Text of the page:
Davidson: Projectors offer enormous images which are ideal when large numbers of people are watching the same event, unlike the fixed sizes you get on flat panel TVs. A key benefit of home cinema style projectors is that they enable you to achieve a much larger screen size at an affordable price, up to 300 inches on many models. The huge screen size brings sports and other events to life, and is the perfect partner for modern high definition content. They are also more easily hidden away when not in use, so provide hotels with a discreet option, especially where the room being used serves multiple functions. It is also important to remember that projectors use two main ways of beaming light: either DLP technology or 3LCD technology. 3LCD, which splits the white light from the lamp into its three primary colours of red, green and blue, offers benefits in terms of colour saturation, smooth video playback and overall brightness
Another advantage of projectors is that they do not necessarily need dedicated screens – most will work fine simply on a plain white wall. You can also get special paints to improve the brightness of the picture, much in the same way that a dedicated projector screen will do. These are widely available, with resellers offering anything from portable tripod screens to installed electric screens controlled automatically by the projector. It all depends on the required usage and budget. Also, don’t forget to check on-going running costs. For example, projector lamps can be expensive to replace.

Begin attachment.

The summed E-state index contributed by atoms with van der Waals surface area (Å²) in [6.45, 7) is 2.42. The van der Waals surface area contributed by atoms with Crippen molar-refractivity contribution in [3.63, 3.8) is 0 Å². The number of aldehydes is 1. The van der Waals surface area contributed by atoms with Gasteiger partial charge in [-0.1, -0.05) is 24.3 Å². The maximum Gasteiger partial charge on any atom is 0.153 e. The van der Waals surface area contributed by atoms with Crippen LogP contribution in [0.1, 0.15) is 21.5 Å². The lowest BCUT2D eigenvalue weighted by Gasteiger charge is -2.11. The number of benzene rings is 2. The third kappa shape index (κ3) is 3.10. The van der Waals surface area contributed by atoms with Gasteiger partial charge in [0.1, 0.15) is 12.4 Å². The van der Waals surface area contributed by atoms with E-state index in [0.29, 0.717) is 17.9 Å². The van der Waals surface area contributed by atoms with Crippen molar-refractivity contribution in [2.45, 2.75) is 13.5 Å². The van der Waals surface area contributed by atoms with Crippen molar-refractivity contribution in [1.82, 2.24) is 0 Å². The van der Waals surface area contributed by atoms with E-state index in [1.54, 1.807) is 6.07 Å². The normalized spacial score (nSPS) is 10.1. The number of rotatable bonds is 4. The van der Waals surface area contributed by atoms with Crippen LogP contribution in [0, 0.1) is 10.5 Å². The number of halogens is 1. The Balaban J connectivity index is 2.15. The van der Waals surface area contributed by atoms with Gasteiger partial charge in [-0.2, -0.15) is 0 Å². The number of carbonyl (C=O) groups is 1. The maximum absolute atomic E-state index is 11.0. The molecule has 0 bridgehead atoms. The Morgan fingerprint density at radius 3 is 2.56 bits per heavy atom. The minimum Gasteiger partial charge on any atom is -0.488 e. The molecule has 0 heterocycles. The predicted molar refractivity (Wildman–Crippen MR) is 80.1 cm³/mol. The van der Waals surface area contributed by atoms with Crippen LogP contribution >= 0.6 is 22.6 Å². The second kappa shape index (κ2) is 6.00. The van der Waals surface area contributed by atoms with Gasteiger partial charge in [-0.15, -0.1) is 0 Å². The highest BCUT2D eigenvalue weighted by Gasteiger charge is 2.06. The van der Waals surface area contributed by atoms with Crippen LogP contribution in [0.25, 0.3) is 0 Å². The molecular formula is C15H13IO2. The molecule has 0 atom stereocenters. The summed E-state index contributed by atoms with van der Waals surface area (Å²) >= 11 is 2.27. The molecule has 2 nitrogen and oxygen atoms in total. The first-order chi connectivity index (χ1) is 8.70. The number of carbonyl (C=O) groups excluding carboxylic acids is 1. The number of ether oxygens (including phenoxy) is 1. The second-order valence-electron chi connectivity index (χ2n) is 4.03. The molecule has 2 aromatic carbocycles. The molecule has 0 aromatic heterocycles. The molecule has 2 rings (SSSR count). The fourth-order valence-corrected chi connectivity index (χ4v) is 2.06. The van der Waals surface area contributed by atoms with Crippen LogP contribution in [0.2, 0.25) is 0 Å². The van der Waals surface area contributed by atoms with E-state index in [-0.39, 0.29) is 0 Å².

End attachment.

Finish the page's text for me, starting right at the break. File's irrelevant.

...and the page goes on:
A projector and screen can create an atmosphere that is so totally immersive for your guests that not only will they want to stay longer (and therefore spend more with you) but the experience will make them want to come back for the next big event. With a little careful consideration, you can build on that effect by offering some supplements to the viewing experience.
Hotel-industry.co.uk: How should hoteliers go about marketing their event?
Davidson: If your hotel offers a public bar, consider using banners and chalkboards outside your venue to let people know what you’re showing. Think particularly about how you can drum up local support – is there an athlete competing in the events who hails from your area? If so, call on customers to come and support their ‘local hero’. In addition, consider creating a calendar of events on your website, detailing what you’re showing. Also, ensure that these details are listed on any third party booking sites that you use. However, a word of warning here about the use of logos: no business, unless it’s an official sponsor, can be seen using an Olympics logo in order to suggest an association between their venue and the games.
It is also worth looking at how you will market the event on the day. Last year’s Royal wedding saw thousands of pubs and hotels throw traditional British street parties, fry-up breakfasts and even afternoon teas to ensure their customers could get fully into the spirit. This year, think about little touches like cucumber sandwiches for the Golden Jubilee, dressing your staff in tennis whites for Wimbledon, or stage your own opening ceremony at the start of the games. Make sure that your guests and potential guests know what you’re doing so that you can capitalise on the investment that you are making.